You have worked hard at building your retirement savings. Therefore, it is only natural to want these assets to work hard for you. IRAs (individual retirement accounts) are one of the top ways to save for retirement.
IRAs are tax-deferred accounts that have specific rules applied to them set by the IRS. In this article, we will discuss 10 frequently made IRA mistakes.
In this article, you will learn about the Top 10 most common IRA mistakes:
- Not keeping up with your beneficiary designations
- Making spousal rollover mistakes
- Not maxing out your contribution
- Required minimum distribution errors
- Taking early withdrawals from IRAs
- Ignoring spousal contributions
- Not paying attention to how you invest your accounts
- Not taking advantage of Roth IRAs
- Over contributing to your IRA
- Not utilizing qualified charitable distributions (QCDs)
1. NOT KEEPING UP WITH YOUR BENEFICIARY DESIGNATIONS
Whoever you choose (a person or entity) to inherit your IRA after your passing is known as a beneficiary. You get to pick multiple beneficiaries who will individually inherit a designated amount from your IRA. These beneficiaries can either be primary beneficiaries or contingent beneficiaries.
Primary beneficiaries will be the first to inherit your IRA. However, contingent beneficiaries get to inherit the account if the primary beneficiaries are unable to take over the account.
Below is a quick look at some of the most common mistakes when it comes to keeping up with beneficiary designations:
- Failing to fill out beneficiary designation forms – Although it sounds like a simple mistake, it could cost your heirs time and money when settling your estate.
- Failing to review or update your beneficiaries – It is vital to update your beneficiaries after every significant life event. Common events include having children, getting married, getting divorced, and deaths in the family.
2. MAKING SPOUSAL ROLLOVER MISTAKES
Did you know that your spouse is free to create an inherited IRA, rollover your IRA to their account, or disclaim an IRA asset? When done correctly, it is a non-taxable event that ensures funds transition from one plan to the other.
Consider the following spousal rollover methods to determine which is best for you:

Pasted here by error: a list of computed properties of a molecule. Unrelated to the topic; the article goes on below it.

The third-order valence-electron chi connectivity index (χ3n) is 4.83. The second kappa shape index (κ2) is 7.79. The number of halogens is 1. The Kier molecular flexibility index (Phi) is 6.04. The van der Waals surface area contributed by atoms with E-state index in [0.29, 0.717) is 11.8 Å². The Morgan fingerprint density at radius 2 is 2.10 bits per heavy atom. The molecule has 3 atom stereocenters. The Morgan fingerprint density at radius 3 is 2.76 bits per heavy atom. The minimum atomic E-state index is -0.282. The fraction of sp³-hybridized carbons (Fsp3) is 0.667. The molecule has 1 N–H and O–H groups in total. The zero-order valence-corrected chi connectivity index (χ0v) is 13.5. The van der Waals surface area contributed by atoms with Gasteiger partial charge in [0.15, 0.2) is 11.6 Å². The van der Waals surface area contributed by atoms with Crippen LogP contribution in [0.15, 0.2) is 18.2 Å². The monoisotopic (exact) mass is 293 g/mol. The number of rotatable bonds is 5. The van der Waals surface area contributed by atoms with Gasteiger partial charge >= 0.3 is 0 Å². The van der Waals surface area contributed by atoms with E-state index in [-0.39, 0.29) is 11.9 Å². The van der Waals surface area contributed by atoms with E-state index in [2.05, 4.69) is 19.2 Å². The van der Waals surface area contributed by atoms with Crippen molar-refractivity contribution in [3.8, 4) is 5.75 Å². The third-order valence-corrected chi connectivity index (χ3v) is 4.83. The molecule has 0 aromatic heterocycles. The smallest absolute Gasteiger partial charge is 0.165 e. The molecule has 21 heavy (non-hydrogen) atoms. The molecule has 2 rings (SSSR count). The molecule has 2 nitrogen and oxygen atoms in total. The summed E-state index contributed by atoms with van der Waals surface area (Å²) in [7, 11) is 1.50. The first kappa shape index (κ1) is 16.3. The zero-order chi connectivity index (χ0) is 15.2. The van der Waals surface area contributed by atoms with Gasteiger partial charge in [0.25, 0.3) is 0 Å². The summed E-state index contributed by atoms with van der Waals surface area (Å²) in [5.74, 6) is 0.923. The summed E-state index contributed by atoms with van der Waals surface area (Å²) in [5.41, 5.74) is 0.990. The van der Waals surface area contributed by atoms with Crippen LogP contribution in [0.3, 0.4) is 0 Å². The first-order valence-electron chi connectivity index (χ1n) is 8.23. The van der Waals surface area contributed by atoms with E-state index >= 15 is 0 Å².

- Rolling over the IRA to their own – This involves rolling the IRA into an IRA into an IRA under the surviving spouse’s name. The IRA is then treated as the spouse’s own.
- Disclaiming their right to the IRA – A surviving spouse is allowed to disclaim their right to an IRA if they intend for the assets to get inherited by contingent beneficiaries rather than themselves.
- Creating an inherited IRA –Depending on the ages of each spouse, there are special RMD rules if you go this route. This can be a good option for a younger spouse who needs access to this money to live on.
3. NOT MAXING OUT YOUR CONTRIBUTION
People often take a conservative approach when funding their IRA because it is not payroll deducted or sponsored by an employer. Therefore, they strictly put no more than required into the plan. Most of the time, these individuals fund their accounts with money sitting in checking accounts.
It is vital to treat your IRA as a long-term project. After all, it can only work magic for you and your family if you make the largest contributions possible each year. In 2023, you can contribute a maximum of $6,500 (or $7,500 if age 50 or over) between an IRA and Roth IRA combined.
However, an important thing to be aware of is income limits. If you make too much money, you may not be able to contribute to a Roth IRA. Also, you could potentially be ineligible to deduct your IRA contribution if you are covered under an employer retirement plan and your modified adjusted gross income exceeds an amount specified by the IRS.
It is important to check the IRS website to check your eligibility for retirement contributions of any type.
4. REQUIRED MINIMUM DISTRIBUTION ERRORS
You probably know about major IRS tax breaks for IRAs, 401(k)s, and other retirement plans. What you may not know is that there is a catch for all this generosity. You are required to start taking yearly withdrawals from retirement accounts (except Roth IRAs) once you reach a specific age. The age you take withdrawals could be 72, 73, or 75 depending on your birthday. Failure to do so exposes you to a penalty of up to 25%. It is important to note that there are special rules for inherited IRAs and inherited Roth IRAS required minimum distributions.
These required minimum distributions out of retirement accounts are often called by the abbreviation RMDs. RMDs are calculated using retirement account values as of December 31st for the prior year and an age table published by the IRS. It is important to take the correct and entire RMD amount each year to avoid a costly penalty.